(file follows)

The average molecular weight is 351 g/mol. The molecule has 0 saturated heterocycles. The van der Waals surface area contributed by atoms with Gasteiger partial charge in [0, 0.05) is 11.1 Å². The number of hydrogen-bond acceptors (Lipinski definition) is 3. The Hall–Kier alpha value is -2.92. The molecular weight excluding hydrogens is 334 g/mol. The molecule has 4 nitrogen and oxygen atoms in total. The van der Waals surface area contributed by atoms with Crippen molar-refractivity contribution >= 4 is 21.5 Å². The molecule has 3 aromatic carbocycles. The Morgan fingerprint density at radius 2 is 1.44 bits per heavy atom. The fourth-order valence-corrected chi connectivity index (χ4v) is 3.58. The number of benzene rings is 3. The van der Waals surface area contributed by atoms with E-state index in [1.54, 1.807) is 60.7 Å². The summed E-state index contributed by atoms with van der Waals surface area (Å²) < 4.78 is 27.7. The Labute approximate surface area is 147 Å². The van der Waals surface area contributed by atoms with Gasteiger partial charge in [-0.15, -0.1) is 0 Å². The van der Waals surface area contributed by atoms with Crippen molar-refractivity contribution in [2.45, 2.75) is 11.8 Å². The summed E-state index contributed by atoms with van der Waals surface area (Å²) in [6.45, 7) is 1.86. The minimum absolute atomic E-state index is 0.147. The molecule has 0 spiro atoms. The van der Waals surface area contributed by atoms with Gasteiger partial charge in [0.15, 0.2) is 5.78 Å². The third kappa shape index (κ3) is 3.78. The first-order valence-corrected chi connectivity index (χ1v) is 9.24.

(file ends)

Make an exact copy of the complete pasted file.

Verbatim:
The average molecular weight is 351 g/mol. The molecule has 0 saturated heterocycles. The van der Waals surface area contributed by atoms with Gasteiger partial charge in [0, 0.05) is 11.1 Å². The number of hydrogen-bond acceptors (Lipinski definition) is 3. The Hall–Kier alpha value is -2.92. The molecular weight excluding hydrogens is 334 g/mol. The molecule has 4 nitrogen and oxygen atoms in total. The van der Waals surface area contributed by atoms with Crippen molar-refractivity contribution >= 4 is 21.5 Å². The molecule has 3 aromatic carbocycles. The Morgan fingerprint density at radius 2 is 1.44 bits per heavy atom. The fourth-order valence-corrected chi connectivity index (χ4v) is 3.58. The number of benzene rings is 3. The van der Waals surface area contributed by atoms with E-state index in [1.54, 1.807) is 60.7 Å². The summed E-state index contributed by atoms with van der Waals surface area (Å²) < 4.78 is 27.7. The Labute approximate surface area is 147 Å². The van der Waals surface area contributed by atoms with Gasteiger partial charge in [-0.15, -0.1) is 0 Å². The van der Waals surface area contributed by atoms with Crippen molar-refractivity contribution in [2.45, 2.75) is 11.8 Å². The summed E-state index contributed by atoms with van der Waals surface area (Å²) in [6.45, 7) is 1.86. The minimum absolute atomic E-state index is 0.147. The molecule has 0 spiro atoms. The van der Waals surface area contributed by atoms with Gasteiger partial charge in [0.15, 0.2) is 5.78 Å². The third kappa shape index (κ3) is 3.78. The first-order valence-corrected chi connectivity index (χ1v) is 9.24.